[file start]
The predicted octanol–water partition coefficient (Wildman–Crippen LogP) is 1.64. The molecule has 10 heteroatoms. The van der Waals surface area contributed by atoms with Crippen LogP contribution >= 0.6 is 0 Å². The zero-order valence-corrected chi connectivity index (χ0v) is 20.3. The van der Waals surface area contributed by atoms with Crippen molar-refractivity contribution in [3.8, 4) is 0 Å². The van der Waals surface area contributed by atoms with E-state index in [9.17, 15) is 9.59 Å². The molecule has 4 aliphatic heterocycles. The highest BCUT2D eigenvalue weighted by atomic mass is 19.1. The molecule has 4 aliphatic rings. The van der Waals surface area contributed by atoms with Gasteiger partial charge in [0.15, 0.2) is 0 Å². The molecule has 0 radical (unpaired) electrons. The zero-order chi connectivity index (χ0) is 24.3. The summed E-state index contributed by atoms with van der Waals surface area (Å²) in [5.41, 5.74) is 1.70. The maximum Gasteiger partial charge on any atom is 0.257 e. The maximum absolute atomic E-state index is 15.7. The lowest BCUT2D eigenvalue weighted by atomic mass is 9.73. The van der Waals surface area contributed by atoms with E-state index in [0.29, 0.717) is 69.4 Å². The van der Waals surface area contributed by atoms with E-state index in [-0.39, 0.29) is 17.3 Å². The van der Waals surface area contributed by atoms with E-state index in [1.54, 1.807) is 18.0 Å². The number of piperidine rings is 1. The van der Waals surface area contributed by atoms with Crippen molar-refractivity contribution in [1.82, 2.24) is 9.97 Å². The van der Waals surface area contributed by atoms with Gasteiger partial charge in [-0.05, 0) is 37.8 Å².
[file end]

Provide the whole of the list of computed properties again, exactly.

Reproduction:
The predicted octanol–water partition coefficient (Wildman–Crippen LogP) is 1.64. The molecule has 10 heteroatoms. The van der Waals surface area contributed by atoms with Crippen LogP contribution >= 0.6 is 0 Å². The zero-order valence-corrected chi connectivity index (χ0v) is 20.3. The van der Waals surface area contributed by atoms with Crippen molar-refractivity contribution in [3.8, 4) is 0 Å². The van der Waals surface area contributed by atoms with E-state index in [9.17, 15) is 9.59 Å². The molecule has 4 aliphatic heterocycles. The highest BCUT2D eigenvalue weighted by atomic mass is 19.1. The molecule has 4 aliphatic rings. The van der Waals surface area contributed by atoms with Gasteiger partial charge in [0.15, 0.2) is 0 Å². The molecule has 0 radical (unpaired) electrons. The zero-order chi connectivity index (χ0) is 24.3. The summed E-state index contributed by atoms with van der Waals surface area (Å²) in [5.41, 5.74) is 1.70. The maximum Gasteiger partial charge on any atom is 0.257 e. The maximum absolute atomic E-state index is 15.7. The lowest BCUT2D eigenvalue weighted by atomic mass is 9.73. The van der Waals surface area contributed by atoms with E-state index in [0.29, 0.717) is 69.4 Å². The van der Waals surface area contributed by atoms with E-state index in [-0.39, 0.29) is 17.3 Å². The van der Waals surface area contributed by atoms with E-state index in [1.54, 1.807) is 18.0 Å². The number of piperidine rings is 1. The van der Waals surface area contributed by atoms with Crippen molar-refractivity contribution in [1.82, 2.24) is 9.97 Å². The van der Waals surface area contributed by atoms with Gasteiger partial charge in [-0.05, 0) is 37.8 Å².